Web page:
Nanowrimo 18: Spiritual Gold

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So for the 18th time I’m taking on a National Novel Writing Month challenge (counting Camp Nano), this time starting Dakota Frost Book 6: Spiritual Gold!

Dakota Frost is the best magical tattooist in the Southeast, and is rapidly becoming the best magical investigator … but what about magical medicine? When Dakota’s called on to help with a zombie epidemic, is the solution simply finding a cure for a disease … or stopping an implacable force determined to break down the walls between the living and the dead?

And an excerpt:

Those who live by the sword, die by the sword, or so the saying goes; personally, I like to say that those who acquire a dangerous magical blade ought to learn to use it properly, or they’re likely to die skewered, embarrassingly, by their own faerie lightsaber.

On that note, having the most powerful magical sword in the world sure wasn’t saving my ass today. For that matter, my ass was not well being well served by my martial arts training, my considerable magical expertise, nor even my vast library of magical tattoos.

Because I’m Dakota Frost, the Skeptical Witch, and while I am many things—the best magical tattooist in the Southeast, a Skindancer who can dance her tattoos to life, making me, allegedly, one of the most powerful magicians in the world—one thing I am not is a fencer.

“Ow,” I said, as my instructor whapped my ass, once again, with a springy wooden Japanese practice sword called a shinai. I stumbled away, swinging my own shinai back at her, as she stepped back and laughed. “No fair capitalizing on my … my stupidness.”

“It was your idea to add free form practice,” said Gina Ho, the secondary instructor at the dojo where I dilettanted at Shao Lin. She was an actual Olympic-grade sabreuse who’d agreed to train me after hours. “Pick a style and learn the basics before picking up that … that thing.

She jerked her head at the wall of the dojo, where I had piled my gym bag, my satchel, my folded leather pants, my carefully folded leather vestcoat, and leaning carelessly atop it all, an innocent-looking brown leather case with shoulder-slung strap. One had too look at it closely to realize that the handle poking out of the end meant the leather case … was a scabbard.

“You practicing?” asked Master Ho cheerfully, and Gina and I jumped. Gina’s uncle was a genial, balding Iowan of Chinese descent, whose Midwestern accent belied his deep roots in the Shao Lin tradition he’d received from his father—down to a near-supernatural ability to move around silently on his perpetually unshod feet. “No? Give her her money’s worth.”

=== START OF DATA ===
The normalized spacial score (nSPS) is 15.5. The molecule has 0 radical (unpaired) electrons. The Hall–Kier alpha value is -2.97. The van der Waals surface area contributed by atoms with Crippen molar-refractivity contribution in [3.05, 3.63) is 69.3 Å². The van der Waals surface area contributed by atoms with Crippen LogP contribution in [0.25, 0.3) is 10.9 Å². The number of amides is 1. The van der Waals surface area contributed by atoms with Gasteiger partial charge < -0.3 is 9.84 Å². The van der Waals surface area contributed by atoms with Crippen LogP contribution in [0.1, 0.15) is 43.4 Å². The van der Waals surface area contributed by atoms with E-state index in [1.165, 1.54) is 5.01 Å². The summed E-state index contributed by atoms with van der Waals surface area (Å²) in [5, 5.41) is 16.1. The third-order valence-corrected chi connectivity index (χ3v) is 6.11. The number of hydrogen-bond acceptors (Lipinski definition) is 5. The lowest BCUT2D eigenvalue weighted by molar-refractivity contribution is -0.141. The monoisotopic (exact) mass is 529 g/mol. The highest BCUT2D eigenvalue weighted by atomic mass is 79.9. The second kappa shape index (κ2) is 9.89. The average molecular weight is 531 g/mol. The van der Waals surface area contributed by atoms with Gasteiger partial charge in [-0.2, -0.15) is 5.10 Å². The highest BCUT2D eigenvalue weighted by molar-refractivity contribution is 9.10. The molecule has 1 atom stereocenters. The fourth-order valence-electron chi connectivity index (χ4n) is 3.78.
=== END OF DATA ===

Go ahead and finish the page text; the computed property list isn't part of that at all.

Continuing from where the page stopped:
“Money?” Gina grumbled. “Uncle Marcus, I’m volunteering to—”

“Remember your proverbs,” Ho said, mock-sternly. “Always listen to your uncle.”

“Fine,” Gina said, stomping off to the lockers. “Alright, Dakota, you get your wish.”

I smiled, bowed politely to Gina’s back, bowed to Master Ho … and then darted back to my things, hefting the long case, feeling its weight. “My precious,” I muttered, though I really wasn’t that attached; still, my eyes gleamed … as I drew the Salzkammergutschwert.

The Salt Chamber Sword was a dark metal sword, strangely angular, like a geometric S. Thirty one inches from tip to guard, tapered triangular, like a cleaver, the Salzkammergutschwert was forged from a strange lustrous metal as dark as hematite—not one blade, but two, back to back, with a hairsbreadth’s distance between them; they never seemed to strike each other, but resonated, like a tuning fork, leading to its other name … the Songblade.

Current theory was the Songblade wasn’t a sword at all, but a component of a larger faery artifact, some magical resonator which merely happened to be indestructible—and sharp, leading early humans to wrap its “hilt” with dark, oily leather straps enchanted for durability. Maybe that was why the hilt, thirteen inches from guard to pommel, was fashioned in two angled parts that didn’t quite align with the blade, but it gave the weapon a comfortable hand-and-a-half grip. Backing the resonator theory was a circular space in the pommel, showing all signs of being a setting for a magical gem; but that missing component didn’t prevent the Salt Chamber Sword from serving its primary magical function as a negative energy resonator … making it of great interest to a Skeptical Witch who knew a little physics.

But still, it looked like a sword, and was used like one, because it was indestructible.

Time to learn how to wield it.

More soon. I got 1500+ words done tonight! Just 48500 words to go!

Onward!

-the Centaur

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